Yemen's acting leader has threatened to leave office unless outgoing President Ali Abdullah Saleh and his allies stop "interfering" in his duties, a senior member of the opposition said on Saturday.
The rift between Saleh and his deputy Abd-Rabbu Mansour Hadi is the latest obstacle to a Gulf-brokered plan to end months of protests and political deadlock that have paralysed the impoverished Arabian Peninsula state.
"Relations between Saleh and his deputy have deteriorated... and Hadi has informed Western mediators he will leave Sanaa if the interference in his jurisdiction continues," a senior member of the opposition Joint Meeting Parties (JMP) told Reuters on condition of anonymity.
Under a power transfer plan drawn up by Yemen's wealthier neighbours, the JMP and Saleh's General People's Congress party (GPC) divided up cabinet posts, forming a national unity government to steer the country towards a presidential election in February under Hadi's leadership.
Saleh signed that deal in November, having backed out of it three times beforehand, but question marks remain over the intentions of the veteran leader, who earlier this week said he would stay in Yemen, reversing a pledge to travel to the United States.
The JMP member said Hadi warned the mediators he would go to the southern port city of Aden and give up his position if Saleh and his followers continued to hinder him, adding that their differences had led him to boycott a recent meeting.
"Extremists in the Congress party headed by Saleh harshly criticised the deputy president in a meeting attended by the president, which made the deputy boycott the last meeting that president Saleh convened with the leaders of his party and his ministers," said the JMP member.
Relations between Saleh and his deputy soured after Hadi refused the president's orders to restore his allies to jobs from which they were ousted by protesting workers, the JMP figure said.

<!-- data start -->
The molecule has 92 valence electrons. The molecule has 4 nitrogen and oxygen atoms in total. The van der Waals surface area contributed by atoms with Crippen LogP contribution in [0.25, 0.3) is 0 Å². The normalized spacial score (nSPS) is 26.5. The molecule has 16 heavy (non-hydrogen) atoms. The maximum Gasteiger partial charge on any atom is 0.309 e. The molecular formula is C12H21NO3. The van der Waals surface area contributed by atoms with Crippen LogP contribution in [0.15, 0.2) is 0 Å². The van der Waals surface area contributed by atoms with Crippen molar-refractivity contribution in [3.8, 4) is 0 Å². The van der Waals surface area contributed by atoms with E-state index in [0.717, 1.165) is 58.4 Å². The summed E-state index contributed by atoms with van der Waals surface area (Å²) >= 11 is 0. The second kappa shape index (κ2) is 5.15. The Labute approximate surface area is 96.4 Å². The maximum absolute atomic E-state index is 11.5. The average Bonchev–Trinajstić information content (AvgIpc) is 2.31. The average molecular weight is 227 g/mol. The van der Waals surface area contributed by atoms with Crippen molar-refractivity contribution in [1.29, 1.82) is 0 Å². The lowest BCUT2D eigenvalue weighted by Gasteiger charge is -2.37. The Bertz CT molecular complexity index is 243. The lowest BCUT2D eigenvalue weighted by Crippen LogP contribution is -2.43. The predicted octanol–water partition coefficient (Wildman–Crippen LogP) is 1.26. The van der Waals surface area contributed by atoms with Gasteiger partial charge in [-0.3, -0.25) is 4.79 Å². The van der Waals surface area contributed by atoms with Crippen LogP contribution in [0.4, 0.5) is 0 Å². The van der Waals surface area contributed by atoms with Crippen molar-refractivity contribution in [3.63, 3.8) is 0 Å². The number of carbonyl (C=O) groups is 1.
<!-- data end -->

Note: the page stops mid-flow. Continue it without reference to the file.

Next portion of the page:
More than a month after the Gulf deal was clinched, Yemenis angry at its offer of immunity from prosecution for Saleh over the killing of demonstrators by security forces are still taking to the streets, calling for him to be put on trial.
United Nations High Commissioner for Human Rights Navi Pillay said on Friday any guarantee of immunity to Saleh would violate international law, undermining the Gulf initiative.
In the south of the country, where central government control has been weakened by the political upheaval in Sanaa, militants halted a march by thousands of Yemenis trying to return to their homes, which they fled due to fighting between the army and Islamist fighters suspected of links to al Qaeda.
The United States and Saudi Arabia, both targets of al Qaeda, fear a power vacuum in Yemen is giving militants space to thrive alongside a key shipping strait.
Marchers said they were stopped around 10 km short of the city of Zinjibar by militants who told them they could not pass because the area was mined.
"We will not despair. We will try a second time and a third time and a fourth until we can enter and go back to our houses and our city. The militants must understand they are not wanted," said one marcher, Saleh al-Mosalli.
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